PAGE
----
When I’m speaking with clients who are looking for ways to expand their business the conversation sometimes comes around to the possibilities of using agents, distributors, licensing arrangements or a franchise.
Each of these sales partners, or sales models, has a lot to offer. But it’s important to understand what each type of partner means for your business.
The term ‘franchise’ has become a common way of describing a business relationship where the franchisor allows other people to sell their products or operate the same type of business under the same name, usually within a designated area. But there is more to it than that. Much more. Legal obligations, management control, customer service and pricing are involved. And often ‘franchise’ is not the correct term for the relationship being offered.
Let’s have some definitions.
A representative for your company who will find buyers and sell your products. Also called a broker. Paid by commission on sales achieved. Stock is not usually held by an agent.
An enterprise whose business is to buy merchandise for resale, usually to retailers or other industrial and commercial users.
A formal permission or authority to do, or not to do, something which otherwise would be a legal wrong. Often used when dealing with merchandise or procedures protected by trademarks and patents.
A privilege granted by one organisation (the franchisor) to another (the franchisee) to sell, produce or use its products. Different types of franchises include:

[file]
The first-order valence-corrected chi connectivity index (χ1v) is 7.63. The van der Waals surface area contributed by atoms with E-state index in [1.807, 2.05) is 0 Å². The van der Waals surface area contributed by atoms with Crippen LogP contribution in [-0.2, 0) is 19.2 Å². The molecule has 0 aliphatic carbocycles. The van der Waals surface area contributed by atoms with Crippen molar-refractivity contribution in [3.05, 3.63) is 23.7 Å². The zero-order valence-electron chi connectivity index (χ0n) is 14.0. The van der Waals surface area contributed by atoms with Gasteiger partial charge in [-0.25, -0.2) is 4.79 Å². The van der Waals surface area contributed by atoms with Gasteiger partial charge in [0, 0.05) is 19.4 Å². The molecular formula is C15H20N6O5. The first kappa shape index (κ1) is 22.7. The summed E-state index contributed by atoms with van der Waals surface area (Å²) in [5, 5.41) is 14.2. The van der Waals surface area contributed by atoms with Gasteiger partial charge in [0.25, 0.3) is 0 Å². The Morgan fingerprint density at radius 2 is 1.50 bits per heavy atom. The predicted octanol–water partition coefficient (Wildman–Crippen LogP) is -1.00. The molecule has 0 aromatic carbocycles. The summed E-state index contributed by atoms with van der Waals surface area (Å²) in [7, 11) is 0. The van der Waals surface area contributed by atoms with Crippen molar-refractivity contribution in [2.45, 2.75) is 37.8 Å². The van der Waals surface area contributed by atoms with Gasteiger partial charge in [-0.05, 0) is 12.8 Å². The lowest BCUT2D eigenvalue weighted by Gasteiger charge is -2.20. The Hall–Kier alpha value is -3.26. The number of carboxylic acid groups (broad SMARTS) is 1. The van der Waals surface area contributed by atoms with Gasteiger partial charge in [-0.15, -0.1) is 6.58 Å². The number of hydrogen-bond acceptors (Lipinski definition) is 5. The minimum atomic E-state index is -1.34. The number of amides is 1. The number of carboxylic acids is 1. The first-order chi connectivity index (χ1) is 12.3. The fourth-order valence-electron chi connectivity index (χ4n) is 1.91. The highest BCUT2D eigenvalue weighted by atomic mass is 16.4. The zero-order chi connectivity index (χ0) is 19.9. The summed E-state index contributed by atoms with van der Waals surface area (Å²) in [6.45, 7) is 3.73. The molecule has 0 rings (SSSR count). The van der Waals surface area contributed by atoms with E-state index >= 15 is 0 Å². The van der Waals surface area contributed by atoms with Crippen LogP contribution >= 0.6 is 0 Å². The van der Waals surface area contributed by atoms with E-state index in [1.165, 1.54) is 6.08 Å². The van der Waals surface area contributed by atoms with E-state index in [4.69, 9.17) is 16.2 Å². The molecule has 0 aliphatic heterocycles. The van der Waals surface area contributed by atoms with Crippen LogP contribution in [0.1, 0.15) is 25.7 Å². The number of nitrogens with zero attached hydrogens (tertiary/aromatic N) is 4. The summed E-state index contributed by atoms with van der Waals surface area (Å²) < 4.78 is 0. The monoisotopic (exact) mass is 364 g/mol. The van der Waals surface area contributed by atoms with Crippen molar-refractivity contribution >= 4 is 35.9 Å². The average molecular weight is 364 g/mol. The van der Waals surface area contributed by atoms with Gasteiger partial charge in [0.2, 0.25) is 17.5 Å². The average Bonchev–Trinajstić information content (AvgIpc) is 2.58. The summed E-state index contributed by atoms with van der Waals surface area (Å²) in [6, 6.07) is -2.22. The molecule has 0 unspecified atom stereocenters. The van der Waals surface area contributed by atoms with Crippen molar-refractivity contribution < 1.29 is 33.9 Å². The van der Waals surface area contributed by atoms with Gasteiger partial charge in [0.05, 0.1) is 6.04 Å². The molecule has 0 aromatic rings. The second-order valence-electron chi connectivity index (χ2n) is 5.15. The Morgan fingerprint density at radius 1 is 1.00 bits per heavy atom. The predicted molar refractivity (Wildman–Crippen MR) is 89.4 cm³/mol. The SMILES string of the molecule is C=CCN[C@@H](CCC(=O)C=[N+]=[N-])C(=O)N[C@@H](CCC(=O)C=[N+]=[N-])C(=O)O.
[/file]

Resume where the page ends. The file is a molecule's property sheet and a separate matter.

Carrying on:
- A product franchise: which acts as an outlet for a particular product.
- A system franchise (usually called a business format franchise): which is authorised to conduct business according to a system developed by the franchisor.
- A process or manufacture franchise: for which the franchisor supplies a critical ingredient or the know-how for a production process.
According to the Franchise Council of Australia the most common franchise method is the business format franchise, with over 700 different systems being offered in Australia.
Typically each type of sales partner is subject to geographic restrictions of some kind, such as a pre-defined territory. Depending upon the situation this may be part of a metropolitan area, a state, or an entire country. Ideally the size of the territory should be based on sales and/or profitability benchmarks. This is sometimes tough to calculate for new products and services.
At times the definitions may overlap. For example a ‘manufacture franchise’ may be the same as a ‘license’ for a manufacturer to produce certain items. The legal boundaries can be quite puzzling and expert assistance should always be sought.
Of particular importance is the requirement of a business format franchise to offer comprehensive training, support, business management procedures and marketing programs. This all-inclusiveness is a hallmark of a true business format franchise.
It takes a long time to develop the systems and knowledge required to create a business format franchise that conforms to the Franchising Code of Conduct and that will be of interest to serious franchisees.